For the second time in the space of three years, Manchester United striker, Wayne Rooney has made the headlines with news reports indicating the 27 year old favours a move away from Old Trafford. New manager David Moyes is expected to hold talks with the England striker to convince him to commit his future to the red devils. Many United faithful, both players and fans alike, are pushing for a Rooney stay, but a few think otherwise. The question remains as to whether or not United should cash in on their prized asset.
One important dynamic with regards to this Rooney saga is how it affects Shinji Kagawa. The Asian international would be the first to admit he wasn’t at his scintillating best in his debut season, and would be looking forward to stamping his authority on the side more than anything next season. Kagawa’s below-par season has been attributed to persistent injuries, as well as being played out of position. He was usually deployed on the left-hand side of midfield with Rooney playing the number 10 role, behind Robin Van Persie.
Dortmund manager, Jurgen Klopp has recently been quoted as saying his “heart breaks” to see Kagawa being played out of position at United. Those who followed Kagawa at Dortmund would remember how much of a revelation he was, playing behind Polish striker Robert Lewandowski. There’s no disputing the fact that Kagawa’s favoured position is in the hole, where he serves as the link between the striker and the midfield. And for him to excel at United in this role there may be only one solution: a Wayne Rooney departure.
Don’t get me wrong. I am a huge fan of Wayne Rooney. He is the ‘heart and soul’ of Manchester United, as we’ve heard time and time again; but his body language in recent times suggests otherwise. The stats may be in his favour, but many a United fan has not found Rooney’s recent performances entirely encouraging. He developed a lacklustre approach which resulted in him being dropped as well as substituted in a number of games. One thing that is evidently clear though, is how difficult it is to accommodate Kagawa and Rooney in the same side. Herein lies Moyes’ headache.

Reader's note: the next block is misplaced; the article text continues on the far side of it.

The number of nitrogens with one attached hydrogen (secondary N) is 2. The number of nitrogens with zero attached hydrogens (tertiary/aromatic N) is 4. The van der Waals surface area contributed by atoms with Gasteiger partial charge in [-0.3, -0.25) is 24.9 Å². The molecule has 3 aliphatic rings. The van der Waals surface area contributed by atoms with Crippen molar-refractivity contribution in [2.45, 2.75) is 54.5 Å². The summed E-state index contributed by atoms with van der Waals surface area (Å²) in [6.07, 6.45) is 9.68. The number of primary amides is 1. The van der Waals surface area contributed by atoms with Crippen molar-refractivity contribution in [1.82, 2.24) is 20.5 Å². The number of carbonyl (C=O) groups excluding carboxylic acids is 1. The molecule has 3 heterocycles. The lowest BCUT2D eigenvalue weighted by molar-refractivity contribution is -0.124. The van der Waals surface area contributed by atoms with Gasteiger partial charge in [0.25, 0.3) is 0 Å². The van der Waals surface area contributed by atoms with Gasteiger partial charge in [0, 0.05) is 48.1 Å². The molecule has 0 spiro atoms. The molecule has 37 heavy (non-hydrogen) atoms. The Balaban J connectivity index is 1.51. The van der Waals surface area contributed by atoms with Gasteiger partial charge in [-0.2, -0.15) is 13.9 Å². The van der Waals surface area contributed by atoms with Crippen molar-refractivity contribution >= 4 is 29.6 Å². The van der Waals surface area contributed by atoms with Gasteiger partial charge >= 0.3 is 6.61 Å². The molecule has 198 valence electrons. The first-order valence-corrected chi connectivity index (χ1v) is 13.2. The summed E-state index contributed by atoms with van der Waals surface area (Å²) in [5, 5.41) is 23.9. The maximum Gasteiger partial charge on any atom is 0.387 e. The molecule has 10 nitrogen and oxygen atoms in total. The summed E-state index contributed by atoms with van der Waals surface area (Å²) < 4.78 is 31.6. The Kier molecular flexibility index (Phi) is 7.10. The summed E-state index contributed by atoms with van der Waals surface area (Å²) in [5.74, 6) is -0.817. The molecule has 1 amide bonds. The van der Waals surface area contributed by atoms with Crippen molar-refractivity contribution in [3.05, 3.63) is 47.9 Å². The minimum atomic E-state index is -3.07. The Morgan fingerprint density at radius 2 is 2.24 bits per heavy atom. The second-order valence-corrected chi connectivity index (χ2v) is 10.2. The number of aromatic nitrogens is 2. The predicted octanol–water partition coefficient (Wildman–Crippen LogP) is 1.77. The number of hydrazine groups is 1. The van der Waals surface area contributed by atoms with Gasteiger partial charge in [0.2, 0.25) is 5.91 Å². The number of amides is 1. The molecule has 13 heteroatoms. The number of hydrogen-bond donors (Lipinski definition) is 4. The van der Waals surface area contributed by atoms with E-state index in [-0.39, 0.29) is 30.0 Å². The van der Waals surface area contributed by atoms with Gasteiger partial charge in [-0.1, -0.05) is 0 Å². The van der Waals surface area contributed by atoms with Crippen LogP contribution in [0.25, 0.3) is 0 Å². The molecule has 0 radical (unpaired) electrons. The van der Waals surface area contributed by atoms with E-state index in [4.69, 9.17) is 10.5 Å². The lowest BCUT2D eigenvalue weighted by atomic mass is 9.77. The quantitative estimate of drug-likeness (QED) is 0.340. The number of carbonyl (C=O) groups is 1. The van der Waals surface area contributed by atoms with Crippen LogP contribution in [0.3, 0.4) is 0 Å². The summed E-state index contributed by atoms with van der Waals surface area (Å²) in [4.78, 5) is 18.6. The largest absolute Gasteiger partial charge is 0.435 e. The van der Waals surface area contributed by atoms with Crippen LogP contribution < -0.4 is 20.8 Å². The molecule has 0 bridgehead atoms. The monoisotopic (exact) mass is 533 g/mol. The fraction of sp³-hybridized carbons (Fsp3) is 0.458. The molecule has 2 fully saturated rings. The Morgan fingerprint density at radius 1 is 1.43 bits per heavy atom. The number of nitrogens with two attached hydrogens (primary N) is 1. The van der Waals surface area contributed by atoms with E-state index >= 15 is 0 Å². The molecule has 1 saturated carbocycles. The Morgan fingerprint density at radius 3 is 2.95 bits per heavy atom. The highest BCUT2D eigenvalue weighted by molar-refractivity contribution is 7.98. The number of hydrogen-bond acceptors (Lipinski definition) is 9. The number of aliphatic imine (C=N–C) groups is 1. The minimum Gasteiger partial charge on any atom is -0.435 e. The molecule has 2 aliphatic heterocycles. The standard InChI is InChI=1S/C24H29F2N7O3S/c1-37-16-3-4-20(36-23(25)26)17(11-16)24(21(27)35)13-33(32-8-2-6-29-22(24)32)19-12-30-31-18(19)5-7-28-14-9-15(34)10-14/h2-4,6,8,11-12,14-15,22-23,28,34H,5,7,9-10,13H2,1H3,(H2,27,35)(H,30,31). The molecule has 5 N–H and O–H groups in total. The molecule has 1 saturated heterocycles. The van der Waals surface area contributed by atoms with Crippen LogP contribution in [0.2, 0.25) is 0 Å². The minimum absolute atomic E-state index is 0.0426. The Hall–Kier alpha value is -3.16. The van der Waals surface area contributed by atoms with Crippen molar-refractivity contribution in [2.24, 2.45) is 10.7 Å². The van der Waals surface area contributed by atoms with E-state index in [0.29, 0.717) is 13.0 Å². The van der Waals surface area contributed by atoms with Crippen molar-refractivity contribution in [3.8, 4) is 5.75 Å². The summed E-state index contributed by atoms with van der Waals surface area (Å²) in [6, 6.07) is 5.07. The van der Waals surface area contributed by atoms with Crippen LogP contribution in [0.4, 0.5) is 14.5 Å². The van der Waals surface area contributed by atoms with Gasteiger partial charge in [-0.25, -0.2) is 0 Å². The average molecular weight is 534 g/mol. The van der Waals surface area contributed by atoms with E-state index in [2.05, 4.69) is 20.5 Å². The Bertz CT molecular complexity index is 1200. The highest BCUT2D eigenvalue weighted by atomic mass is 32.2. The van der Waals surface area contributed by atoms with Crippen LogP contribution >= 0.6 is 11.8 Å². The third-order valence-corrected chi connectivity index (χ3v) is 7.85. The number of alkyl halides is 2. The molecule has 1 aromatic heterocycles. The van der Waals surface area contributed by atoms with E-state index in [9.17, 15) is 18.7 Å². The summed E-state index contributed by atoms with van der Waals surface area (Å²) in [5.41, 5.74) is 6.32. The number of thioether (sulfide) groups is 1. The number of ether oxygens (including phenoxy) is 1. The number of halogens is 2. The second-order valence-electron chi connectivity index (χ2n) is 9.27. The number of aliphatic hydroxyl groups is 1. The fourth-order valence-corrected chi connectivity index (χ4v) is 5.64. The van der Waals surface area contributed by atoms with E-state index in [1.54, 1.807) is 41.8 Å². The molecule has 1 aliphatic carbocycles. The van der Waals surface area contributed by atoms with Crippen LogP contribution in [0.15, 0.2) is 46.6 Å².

Kagawa is more suited to the number 10 role than Wayne Rooney is, and accommodating both of them brings a lot of complications formation-wise. Does Moyes continue to play Rooney in the hole with Kagawa on the left wing? Does he play Rooney on the left wing and play Shinji in his favoured position? Does he play Rooney upfront (which he recently confessed he prefers) alongside Van Persie, with Kagawa behind them, therefore sacrificing wing play in the process? Whatever decision is taken is going to be a huge sacrifice in terms of how the team shapes up. Similarities can be drawn with the Ozil and Kaka situation at Real Madrid, with the former preferred as the man behind the striker. Moyes needs to find the best way to juggle formations to suit Kagawa and Rooney (or at least one of them).
It will be interesting to see how Moyes addresses this problem. He will be returning from holidays later this week and will work alongside incoming Chief Executive Ed Woodward regarding transfers. They will look to sort out the Rooney situation as quickly as possible, to ensure that it doesn’t drag along the entire summer. IF Rooney really does want out of Old Trafford, he shouldn’t be held back. He has been a good servant of the club, but if he feels his time at the club is up, United had best cash in. Kagawa will flourish on the backbone of a solid central midfield, which can be achieved with funds from a possible Rooney sale. Shinji Kagawa is the future of Manchester United.
Kagawa could flourish in Rooney absence
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